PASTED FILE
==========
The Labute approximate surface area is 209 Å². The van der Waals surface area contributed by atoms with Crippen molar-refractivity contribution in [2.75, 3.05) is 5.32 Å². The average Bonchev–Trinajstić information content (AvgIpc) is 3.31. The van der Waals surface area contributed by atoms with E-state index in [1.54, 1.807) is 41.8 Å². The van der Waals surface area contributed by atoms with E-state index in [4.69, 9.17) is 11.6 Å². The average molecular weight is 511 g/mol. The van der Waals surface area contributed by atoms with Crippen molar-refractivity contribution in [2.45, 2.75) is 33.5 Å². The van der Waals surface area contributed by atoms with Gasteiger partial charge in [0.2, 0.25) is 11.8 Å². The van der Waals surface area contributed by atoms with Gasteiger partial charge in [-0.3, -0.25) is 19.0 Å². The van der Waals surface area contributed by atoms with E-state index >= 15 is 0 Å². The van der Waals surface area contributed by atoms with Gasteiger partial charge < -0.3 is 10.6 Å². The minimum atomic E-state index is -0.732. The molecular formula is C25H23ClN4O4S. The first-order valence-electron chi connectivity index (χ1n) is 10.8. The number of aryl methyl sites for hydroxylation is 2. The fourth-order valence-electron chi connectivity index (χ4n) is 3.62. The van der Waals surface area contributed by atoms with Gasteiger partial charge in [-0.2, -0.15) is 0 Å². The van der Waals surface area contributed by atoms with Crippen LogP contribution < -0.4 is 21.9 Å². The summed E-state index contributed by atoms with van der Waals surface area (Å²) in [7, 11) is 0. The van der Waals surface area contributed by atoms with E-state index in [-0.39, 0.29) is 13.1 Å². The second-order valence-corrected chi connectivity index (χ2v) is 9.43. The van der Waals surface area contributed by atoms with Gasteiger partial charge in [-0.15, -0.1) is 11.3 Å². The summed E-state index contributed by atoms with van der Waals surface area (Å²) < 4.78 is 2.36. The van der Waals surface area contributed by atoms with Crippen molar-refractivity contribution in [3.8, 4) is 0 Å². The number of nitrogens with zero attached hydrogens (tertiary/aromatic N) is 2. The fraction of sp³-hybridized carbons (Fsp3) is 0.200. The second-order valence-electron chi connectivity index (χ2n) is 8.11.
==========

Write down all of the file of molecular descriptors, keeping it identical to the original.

The Labute approximate surface area is 209 Å². The van der Waals surface area contributed by atoms with Crippen molar-refractivity contribution in [2.75, 3.05) is 5.32 Å². The average Bonchev–Trinajstić information content (AvgIpc) is 3.31. The van der Waals surface area contributed by atoms with E-state index in [1.54, 1.807) is 41.8 Å². The van der Waals surface area contributed by atoms with E-state index in [4.69, 9.17) is 11.6 Å². The average molecular weight is 511 g/mol. The van der Waals surface area contributed by atoms with Crippen molar-refractivity contribution in [2.45, 2.75) is 33.5 Å². The van der Waals surface area contributed by atoms with Gasteiger partial charge in [0.2, 0.25) is 11.8 Å². The van der Waals surface area contributed by atoms with Gasteiger partial charge in [-0.3, -0.25) is 19.0 Å². The van der Waals surface area contributed by atoms with E-state index >= 15 is 0 Å². The van der Waals surface area contributed by atoms with Gasteiger partial charge < -0.3 is 10.6 Å². The minimum atomic E-state index is -0.732. The molecular formula is C25H23ClN4O4S. The first-order valence-electron chi connectivity index (χ1n) is 10.8. The number of aryl methyl sites for hydroxylation is 2. The fourth-order valence-electron chi connectivity index (χ4n) is 3.62. The van der Waals surface area contributed by atoms with Gasteiger partial charge in [-0.2, -0.15) is 0 Å². The van der Waals surface area contributed by atoms with Crippen LogP contribution < -0.4 is 21.9 Å². The summed E-state index contributed by atoms with van der Waals surface area (Å²) in [7, 11) is 0. The van der Waals surface area contributed by atoms with E-state index in [-0.39, 0.29) is 13.1 Å². The second-order valence-corrected chi connectivity index (χ2v) is 9.43. The van der Waals surface area contributed by atoms with Gasteiger partial charge in [-0.15, -0.1) is 11.3 Å². The summed E-state index contributed by atoms with van der Waals surface area (Å²) < 4.78 is 2.36. The van der Waals surface area contributed by atoms with Crippen molar-refractivity contribution in [3.8, 4) is 0 Å². The number of nitrogens with zero attached hydrogens (tertiary/aromatic N) is 2. The fraction of sp³-hybridized carbons (Fsp3) is 0.200. The second-order valence-electron chi connectivity index (χ2n) is 8.11.